Ameto Junior (AJ) Aukusitino Lauofo

Ameto Junior (AJ) Aukusitino Lauofo

2nd-year student, Bachelor of Arts in Criminology and Criminal Justice

For Ameto Junior (AJ) Aukusitino Lauofo, participating in the UniPrep programme was the first step on his AUT journey and he is now enjoying studying a Bachelor of Arts in Criminology and Criminal Justice.

“UniPrep is a summer programme for new students who want to gain a head start on academic writing and referencing. It was different from similar programmes in that it included numerous fun activities throughout the week. Before I joined UniPrep, I was unsure about which university I wanted to attend, but the longer the programme went on, the clearer it became that AUT would be my home for the next few years. AUT’s overall vibe is something I don't see in other universities, and I appreciate that AUT provides student services for every type of help, from financial support to mental support.”

Encouraged by both of his parents to take on university study, AJ says his mother was one of the primary reasons he decided to study a Bachelor of Arts in Criminology and Criminal Justice.

“Mum aspired to be a police officer before she had me and my siblings, and I wanted to repay her by living the life she once desired. When I graduate, I’d love to have a role in court, or become a detective or a customs officer. There aren't many of my people who work as police officers or in the courts. I want my Polynesian folks to know that they will be fine when they see me. I could also see myself returning to law school later in life as my ultimate objective is to become a lawyer.”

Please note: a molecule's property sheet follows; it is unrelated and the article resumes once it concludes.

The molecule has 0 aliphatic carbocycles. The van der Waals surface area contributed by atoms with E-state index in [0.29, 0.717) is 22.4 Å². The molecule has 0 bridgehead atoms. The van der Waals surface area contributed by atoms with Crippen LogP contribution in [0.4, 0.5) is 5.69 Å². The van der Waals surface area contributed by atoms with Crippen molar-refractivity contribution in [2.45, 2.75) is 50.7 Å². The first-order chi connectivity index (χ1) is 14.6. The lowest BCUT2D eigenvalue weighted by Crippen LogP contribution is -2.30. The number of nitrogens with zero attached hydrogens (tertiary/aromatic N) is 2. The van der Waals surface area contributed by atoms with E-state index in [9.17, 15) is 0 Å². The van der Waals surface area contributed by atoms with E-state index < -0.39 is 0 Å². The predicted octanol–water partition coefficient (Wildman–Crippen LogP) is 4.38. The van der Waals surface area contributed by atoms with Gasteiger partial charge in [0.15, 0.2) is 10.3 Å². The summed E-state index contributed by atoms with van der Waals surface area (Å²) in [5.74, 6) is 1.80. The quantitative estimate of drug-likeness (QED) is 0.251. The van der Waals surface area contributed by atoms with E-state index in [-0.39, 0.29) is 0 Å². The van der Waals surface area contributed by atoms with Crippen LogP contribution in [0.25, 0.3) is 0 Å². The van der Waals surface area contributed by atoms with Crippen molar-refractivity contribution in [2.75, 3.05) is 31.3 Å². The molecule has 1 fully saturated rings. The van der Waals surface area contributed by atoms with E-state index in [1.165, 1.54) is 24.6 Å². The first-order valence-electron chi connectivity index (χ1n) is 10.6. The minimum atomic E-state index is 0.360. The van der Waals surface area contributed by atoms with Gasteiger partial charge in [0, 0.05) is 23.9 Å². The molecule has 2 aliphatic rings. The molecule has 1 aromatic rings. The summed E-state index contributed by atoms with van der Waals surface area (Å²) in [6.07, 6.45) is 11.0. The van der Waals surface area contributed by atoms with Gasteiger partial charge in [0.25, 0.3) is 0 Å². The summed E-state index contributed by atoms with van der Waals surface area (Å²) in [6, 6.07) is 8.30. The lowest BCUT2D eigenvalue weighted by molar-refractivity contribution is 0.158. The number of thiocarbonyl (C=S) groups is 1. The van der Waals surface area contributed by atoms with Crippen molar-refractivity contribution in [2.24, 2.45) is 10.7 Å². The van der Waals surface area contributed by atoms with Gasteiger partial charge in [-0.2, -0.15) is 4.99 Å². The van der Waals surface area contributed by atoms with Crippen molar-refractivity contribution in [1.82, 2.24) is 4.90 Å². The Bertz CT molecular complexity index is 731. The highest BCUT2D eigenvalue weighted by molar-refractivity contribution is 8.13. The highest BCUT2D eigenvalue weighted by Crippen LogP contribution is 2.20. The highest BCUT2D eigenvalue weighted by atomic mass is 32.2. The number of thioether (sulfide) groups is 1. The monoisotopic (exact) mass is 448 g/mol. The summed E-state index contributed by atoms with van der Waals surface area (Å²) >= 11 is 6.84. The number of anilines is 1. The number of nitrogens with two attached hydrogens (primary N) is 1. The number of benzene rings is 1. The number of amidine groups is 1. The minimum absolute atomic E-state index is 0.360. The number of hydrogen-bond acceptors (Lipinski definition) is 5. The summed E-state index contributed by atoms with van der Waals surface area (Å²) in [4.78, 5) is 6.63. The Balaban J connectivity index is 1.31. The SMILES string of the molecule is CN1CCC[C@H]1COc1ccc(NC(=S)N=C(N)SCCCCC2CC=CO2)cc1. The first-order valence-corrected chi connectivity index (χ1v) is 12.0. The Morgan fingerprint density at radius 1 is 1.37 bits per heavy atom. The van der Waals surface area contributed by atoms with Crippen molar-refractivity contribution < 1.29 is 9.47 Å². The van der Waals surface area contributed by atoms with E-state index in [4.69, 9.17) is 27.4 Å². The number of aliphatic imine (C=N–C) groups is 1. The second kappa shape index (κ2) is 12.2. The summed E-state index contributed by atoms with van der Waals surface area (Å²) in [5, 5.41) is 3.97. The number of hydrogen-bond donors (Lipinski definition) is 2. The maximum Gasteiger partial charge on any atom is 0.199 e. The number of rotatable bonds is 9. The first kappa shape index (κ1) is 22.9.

Making connections
As a proud Samoan who spent his entire education life surrounded by other Polynesians, AJ admits that starting university had its challenges.

“Stepping into a setting where there are not that many brown faces was undoubtedly one of the most difficult hurdles I experienced when I started at AUT. Throughout my first few weeks at AUT, I was able to see more of my people thanks to programmes like Vā Pasifika – also known as the Oceanian Leadership Network – and other Polynesian groups.

“What I've appreciated the most about my time here are the connections and people I've met. The stereotype that university requires independence is overstated, as AUT's student support services are second to none.”

Now in the second year of his studies, AJ is proud of being able to help other students settle into university life and loves the difference he makes through his role as a student ambassador.

“I had been honoured to serve the community since I was a child, and becoming a student ambassador was something I knew I wanted to pursue. Being a student ambassador is enjoyable because I can meet people from other origins, morals and customs. Simply being able to interact with the community more is what I’ve valued the most during my time as a student ambassador.”

Advice for other students
AJ has some great advice for other students who are only at the start of their university journey.

“My advice is to be yourself, and remember that you’re still creating your story. Don’t allow other authors to dictate the remainder of it. I’d also strongly advise you to seek out folks of your own ethnicity because they’re among the few who understand your situation and have a similar narrative to you. Don’t overburden yourself – there’s more to life than just studying and tests! Remember to have a good time with your family and friends.”

He wouldn’t hesitate to recommend studying criminology to others.

“By studying criminology, you gain insights into different researchers and their perspectives on crime, as well as how there are many variants on crime. You’ll also learn an entirely new vocabulary and your perspective on certain crime themes will undoubtedly be challenged throughout your studies. This degree is not for the faint of heart and it includes a lot of readings.”